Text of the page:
Rite of Passage for Force.com Developers

How and why building a custom application is the best starting project for new Force.com Developers, and what it taught me as a recent addition to the Force.com community.
Rite of Passage for Force.com Developers

Rite of Passage for Force.com Developers

Pledging. Probationary period. Tests during onboarding. All of us have experienced some form of rite of passage before, whether it be through football practices in high school, a collegiate fraternity, or at our first job; it separates the driven people from the rest of the herd. I recently had to complete a rite of passage: build a (simple) Force.com application for my new job at Arkus.

My Background & The Project

Prior to working at Arkus, I was the sudo Salesforce.com Administrator for one year with a company whose instance was set up mainly using the Sales Cloud. Before starting my passage at Arkus, I read through the Force.com workbooks to better my understanding of Salesforce and the details relating to the platform. With this knowledge, the task of building a Force.com application is certainly doable, and mirrors many of the sections of the "Force.com Fundamentals" workbook. It also helped that I passed my Salesforce.com Administrator certification exam.

Enough about me. So what was the project? The task masters acted as a fictional client and proposed a project to track the titles within their personal DVD libraries. They wanted to track several movie-related fields, have custom links that searched for the movie on Amazon and IMDb, the movie poster, and user-submittable reviews for each movie. Sounds simple enough, right?

Objects with Fields

After completing the initial setup and creating objects, I presented my "Movie App" for feedback. They created a Family Movie with a rating of NC-17. They wanted to know how many days, months, and years it had been since the movie was released. They created a movie rated PG-13 for a movie in the 1970s, before it was even a rating. Initially, I was discouraged because I thought that I had created something pristine.

But what had I created? A few objects with fields and sample data. This is completely fine for the initial presentation. It is our job as Salesforce professionals to become experts in our clients' products and how their businesses function as we begin tailoring our initial attempt, and expanding on their feedback and requirements. I made some assumptions about what my client wanted, and some were correct, others lead to reconfiguration. This also plays into the Arkus methodology of Agile design.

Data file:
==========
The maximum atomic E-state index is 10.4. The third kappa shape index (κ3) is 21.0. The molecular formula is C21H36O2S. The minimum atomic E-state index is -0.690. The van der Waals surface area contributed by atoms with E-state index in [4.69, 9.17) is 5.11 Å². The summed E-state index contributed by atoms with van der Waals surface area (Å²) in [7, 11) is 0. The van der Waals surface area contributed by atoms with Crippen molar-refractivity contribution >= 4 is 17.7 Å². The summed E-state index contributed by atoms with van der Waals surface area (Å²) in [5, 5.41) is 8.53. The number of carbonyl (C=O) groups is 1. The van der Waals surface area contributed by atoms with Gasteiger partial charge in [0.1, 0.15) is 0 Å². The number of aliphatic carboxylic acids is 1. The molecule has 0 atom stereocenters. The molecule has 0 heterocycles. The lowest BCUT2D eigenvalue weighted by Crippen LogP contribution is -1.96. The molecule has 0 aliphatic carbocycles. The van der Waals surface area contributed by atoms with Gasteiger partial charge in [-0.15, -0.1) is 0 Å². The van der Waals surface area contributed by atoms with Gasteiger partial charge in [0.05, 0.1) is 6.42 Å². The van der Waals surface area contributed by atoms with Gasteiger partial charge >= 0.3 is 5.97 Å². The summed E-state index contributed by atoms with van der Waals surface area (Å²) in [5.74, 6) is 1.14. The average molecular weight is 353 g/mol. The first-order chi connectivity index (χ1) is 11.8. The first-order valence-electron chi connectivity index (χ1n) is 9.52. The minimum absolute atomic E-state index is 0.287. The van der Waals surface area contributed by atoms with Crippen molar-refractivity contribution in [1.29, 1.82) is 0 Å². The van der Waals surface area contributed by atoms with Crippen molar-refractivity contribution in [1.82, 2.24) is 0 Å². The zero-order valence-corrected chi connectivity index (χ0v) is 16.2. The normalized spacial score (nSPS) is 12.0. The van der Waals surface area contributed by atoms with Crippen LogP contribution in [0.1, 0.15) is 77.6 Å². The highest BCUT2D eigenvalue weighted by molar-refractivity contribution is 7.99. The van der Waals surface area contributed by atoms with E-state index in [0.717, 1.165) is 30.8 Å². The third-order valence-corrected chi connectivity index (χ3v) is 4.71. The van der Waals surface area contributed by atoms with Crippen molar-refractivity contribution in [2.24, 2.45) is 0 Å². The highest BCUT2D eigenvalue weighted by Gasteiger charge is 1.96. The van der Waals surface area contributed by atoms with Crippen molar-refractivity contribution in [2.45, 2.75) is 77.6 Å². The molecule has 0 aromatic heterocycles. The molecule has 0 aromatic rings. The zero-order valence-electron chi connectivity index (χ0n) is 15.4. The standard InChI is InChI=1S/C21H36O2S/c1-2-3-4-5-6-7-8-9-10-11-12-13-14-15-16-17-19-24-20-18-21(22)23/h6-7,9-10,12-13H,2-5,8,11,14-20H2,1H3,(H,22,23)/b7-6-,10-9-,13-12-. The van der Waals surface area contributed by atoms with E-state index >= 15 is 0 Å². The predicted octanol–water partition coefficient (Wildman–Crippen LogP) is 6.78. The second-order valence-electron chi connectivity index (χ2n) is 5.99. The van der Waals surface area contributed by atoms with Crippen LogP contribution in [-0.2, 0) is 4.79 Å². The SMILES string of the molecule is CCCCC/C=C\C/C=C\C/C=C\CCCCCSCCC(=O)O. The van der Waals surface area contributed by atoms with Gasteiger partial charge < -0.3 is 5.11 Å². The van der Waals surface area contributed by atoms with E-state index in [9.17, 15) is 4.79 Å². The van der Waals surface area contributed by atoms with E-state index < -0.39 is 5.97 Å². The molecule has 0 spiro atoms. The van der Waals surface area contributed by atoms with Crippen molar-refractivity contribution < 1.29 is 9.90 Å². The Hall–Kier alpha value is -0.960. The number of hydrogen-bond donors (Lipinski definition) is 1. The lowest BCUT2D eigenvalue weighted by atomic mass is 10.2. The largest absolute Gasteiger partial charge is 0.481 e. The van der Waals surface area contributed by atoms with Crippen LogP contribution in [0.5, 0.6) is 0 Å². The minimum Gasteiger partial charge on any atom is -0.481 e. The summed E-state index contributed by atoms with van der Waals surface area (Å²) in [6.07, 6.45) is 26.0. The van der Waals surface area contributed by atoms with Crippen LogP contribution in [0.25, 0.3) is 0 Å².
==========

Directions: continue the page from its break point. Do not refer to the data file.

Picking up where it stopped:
I spent another 10 to 15 hours configuring the "Movie App", during which I touched custom objects, profiles, search layouts, validation rules, dependent picklists, email templates, workflow rules, and (somewhat) complex formulas. The application met the project requirements, and tracks movies and their reviews, emails users when a new review is added, is intuitively designed for users to add and view movies, and has other useful features for movie enthusiasts.

Takeaways

Did my "client" really want to track their DVDs? Of course not, or at least I don't think so, since none of them asked me to package the app and send them a link to install in an org. The point wasn't to create some beautiful application that gets put on the AppExchange and is heralded as the best thing since sliced bread.

Where do I find this? that? the other thing that we rarely use? Is this possible? Those are the questions that building a custom application answers for a probie starting work with Salesforce, whether as a consultant or administrator. Along with enabling self discovery and hands-on learning for new Force.com developers, it allows you, as a mentor, to act as a client or workgroup and provide realistic feedback concurrent with interactions your firm has with clients or internal business units.

Other Great Resources for Beginners

The Force.com workbooks provide a lot of great information, and are available as PDFs or in the iBooks bookstore for Apple users. Written by Salesforce, it gives you a great no-nonsense approach to Salesforce. If you prefer a wittier read, Salesforce for Dummies is also a great resource, and will be useful as you begin taking certification exams.

As always, if you are interested in how to train your new Salesforce employees (or want to have a "Movie App" free of charge), feel free to comment on our Facebook page at www.facebook.com/ArkusInc or contact me via Twitter @RogerMitchell.

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